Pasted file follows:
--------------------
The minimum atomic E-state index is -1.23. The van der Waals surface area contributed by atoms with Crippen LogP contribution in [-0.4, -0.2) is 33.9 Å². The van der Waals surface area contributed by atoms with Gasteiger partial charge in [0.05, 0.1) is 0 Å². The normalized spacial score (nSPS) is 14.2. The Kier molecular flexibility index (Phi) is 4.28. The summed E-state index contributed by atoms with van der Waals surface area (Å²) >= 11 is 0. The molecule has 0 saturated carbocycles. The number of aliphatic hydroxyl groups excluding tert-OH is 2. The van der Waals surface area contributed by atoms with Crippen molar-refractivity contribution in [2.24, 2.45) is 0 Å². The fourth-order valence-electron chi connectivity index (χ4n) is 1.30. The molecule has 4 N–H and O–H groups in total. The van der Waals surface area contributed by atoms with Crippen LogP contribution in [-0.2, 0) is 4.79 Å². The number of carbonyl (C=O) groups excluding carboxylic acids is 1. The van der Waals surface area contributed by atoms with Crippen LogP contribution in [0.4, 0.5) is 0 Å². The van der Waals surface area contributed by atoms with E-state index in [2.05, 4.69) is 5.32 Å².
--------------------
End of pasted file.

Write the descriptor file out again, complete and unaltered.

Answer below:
The minimum atomic E-state index is -1.23. The van der Waals surface area contributed by atoms with Crippen LogP contribution in [-0.4, -0.2) is 33.9 Å². The van der Waals surface area contributed by atoms with Gasteiger partial charge in [0.05, 0.1) is 0 Å². The normalized spacial score (nSPS) is 14.2. The Kier molecular flexibility index (Phi) is 4.28. The summed E-state index contributed by atoms with van der Waals surface area (Å²) >= 11 is 0. The molecule has 0 saturated carbocycles. The number of aliphatic hydroxyl groups excluding tert-OH is 2. The van der Waals surface area contributed by atoms with Crippen molar-refractivity contribution in [2.24, 2.45) is 0 Å². The fourth-order valence-electron chi connectivity index (χ4n) is 1.30. The molecule has 4 N–H and O–H groups in total. The van der Waals surface area contributed by atoms with Crippen LogP contribution in [-0.2, 0) is 4.79 Å². The number of carbonyl (C=O) groups excluding carboxylic acids is 1. The van der Waals surface area contributed by atoms with Crippen LogP contribution in [0.4, 0.5) is 0 Å². The van der Waals surface area contributed by atoms with E-state index in [2.05, 4.69) is 5.32 Å².